Students can use the registrar’s degree audit tool on the Lehigh Banner to see which course requirements they need to fulfill and how close they are to graduating.
Minor discrepancies and misinterpretations of this tool, however, have created confusion and caused students to be more careful when planning their schedules.
Over spring break of 2017, Ashley Baker, an associate registrar, said the degree audit tool was upgraded to provide a better interface, which may have changed how some graduating seniors use the tool compared to previous years.
Sophie Bysiewicz, ’18, an IDEAS major, said her degree audit displayed a lot of red, which made her think she hadn’t fulfilled the requirements to graduate. The degree audit tool uses green, red and blue to show whether requirements are complete, incomplete or in progress respectively. Bar and pie charts are used to show the distributions of credit hours.
“(The tool) will say I have 20 percent complete when my adviser says it’s fine for me to graduate on time,” Bysiewicz said.
Baker said integrated programs like IDEAS can cause students to misinterpret the degree audit.
“Because IDEAS is so self-designed with the student and the adviser, there isn’t a standard for those students,” Baker said. “In those instances, the degree audit isn’t as beneficial to them.”
Michael Lessel, ’18, said he’s had a relatively positive experience with the degree audit tool. However, there were a few instances where he took technical electives and his degree audit did not count them toward his degree. He said he had to email and visit the Registrar’s Office to resolve the issue.
Baker said the degree audit, which was first developed in the late 1980s, was built in accordance with the course catalog.
Special topics or provisional courses being tested out by a department might not be considered standard for a specific degree, but the department will still count them toward a student’s major. In these cases, Baker said the audit won’t update automatically and the department has to approve these courses as exceptions.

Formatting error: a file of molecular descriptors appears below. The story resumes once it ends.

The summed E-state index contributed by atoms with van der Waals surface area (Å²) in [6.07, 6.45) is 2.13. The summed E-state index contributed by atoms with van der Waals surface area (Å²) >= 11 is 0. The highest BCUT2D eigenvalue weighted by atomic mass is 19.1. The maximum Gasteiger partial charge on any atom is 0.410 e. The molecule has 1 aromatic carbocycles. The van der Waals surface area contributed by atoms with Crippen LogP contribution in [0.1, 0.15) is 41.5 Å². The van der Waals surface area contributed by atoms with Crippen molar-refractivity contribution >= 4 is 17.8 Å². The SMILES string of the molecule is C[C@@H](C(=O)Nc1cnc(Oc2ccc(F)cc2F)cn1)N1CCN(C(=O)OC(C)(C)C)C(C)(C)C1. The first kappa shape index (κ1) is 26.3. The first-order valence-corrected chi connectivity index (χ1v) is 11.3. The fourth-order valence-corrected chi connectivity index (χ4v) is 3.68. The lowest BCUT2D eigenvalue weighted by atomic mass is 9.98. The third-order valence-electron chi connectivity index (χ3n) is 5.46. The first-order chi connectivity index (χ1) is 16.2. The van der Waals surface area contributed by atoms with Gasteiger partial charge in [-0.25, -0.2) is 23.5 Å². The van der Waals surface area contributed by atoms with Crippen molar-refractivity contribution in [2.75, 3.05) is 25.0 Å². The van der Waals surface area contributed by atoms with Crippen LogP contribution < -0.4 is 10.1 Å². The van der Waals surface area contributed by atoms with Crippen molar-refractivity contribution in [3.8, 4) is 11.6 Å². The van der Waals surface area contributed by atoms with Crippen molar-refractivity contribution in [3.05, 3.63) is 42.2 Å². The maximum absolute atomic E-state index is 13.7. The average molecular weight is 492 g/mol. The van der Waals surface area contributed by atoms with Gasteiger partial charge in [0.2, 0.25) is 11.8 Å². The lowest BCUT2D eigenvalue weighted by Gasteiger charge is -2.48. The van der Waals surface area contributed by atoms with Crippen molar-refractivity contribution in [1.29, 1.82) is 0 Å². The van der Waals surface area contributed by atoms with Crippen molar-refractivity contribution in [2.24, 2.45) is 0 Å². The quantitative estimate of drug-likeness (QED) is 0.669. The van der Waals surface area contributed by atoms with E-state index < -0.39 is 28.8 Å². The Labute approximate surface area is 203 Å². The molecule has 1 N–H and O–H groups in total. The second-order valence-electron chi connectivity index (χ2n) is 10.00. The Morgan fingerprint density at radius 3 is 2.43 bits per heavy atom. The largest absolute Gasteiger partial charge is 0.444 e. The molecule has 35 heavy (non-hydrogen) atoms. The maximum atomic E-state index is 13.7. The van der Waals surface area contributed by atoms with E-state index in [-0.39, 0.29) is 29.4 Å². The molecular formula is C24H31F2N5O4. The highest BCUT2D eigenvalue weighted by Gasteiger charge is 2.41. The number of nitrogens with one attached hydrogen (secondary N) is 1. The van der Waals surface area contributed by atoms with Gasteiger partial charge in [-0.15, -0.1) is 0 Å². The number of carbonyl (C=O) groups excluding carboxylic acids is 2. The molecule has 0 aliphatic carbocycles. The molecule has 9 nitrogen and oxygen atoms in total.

Baker said courses can also be misrepresented on the audit. In other words, a student might take a course intended as an elective, but on the audit it could appear to fulfill a different requirement. This happens because the audit looks at the order in which students take courses and enters them into the first requirements they would meet.
Baker said students should be able to rely on the tool, but the course catalog is the ultimate source to see how a degree can be completed. She said students should regularly review the tool from the time they first enroll at Lehigh until they graduate to avoid surprises and unfulfilled requirements.
“Don’t wait until your final semester to take a look at (your degree audit),” Baker said. “If there is something that needs to be fixed, we want to have time to adjust it.”
To plan for the semester, Lessel said he used the degree audit in accordance with his adviser and mapped out his schedule with the course catalog.
Lessel said he noticed the GPA calculator for overall and major-specific GPA was new. He said the way in which the tool breaks down his major and the colored charts and check boxes were helpful in understanding the requirements for his degree.
“I think everyone should take some personal accountability with their schedule and not just rely on the degree audit,” Lessel said. “It’s a tool, but at the end of the day, you’re responsible for your own schedule.”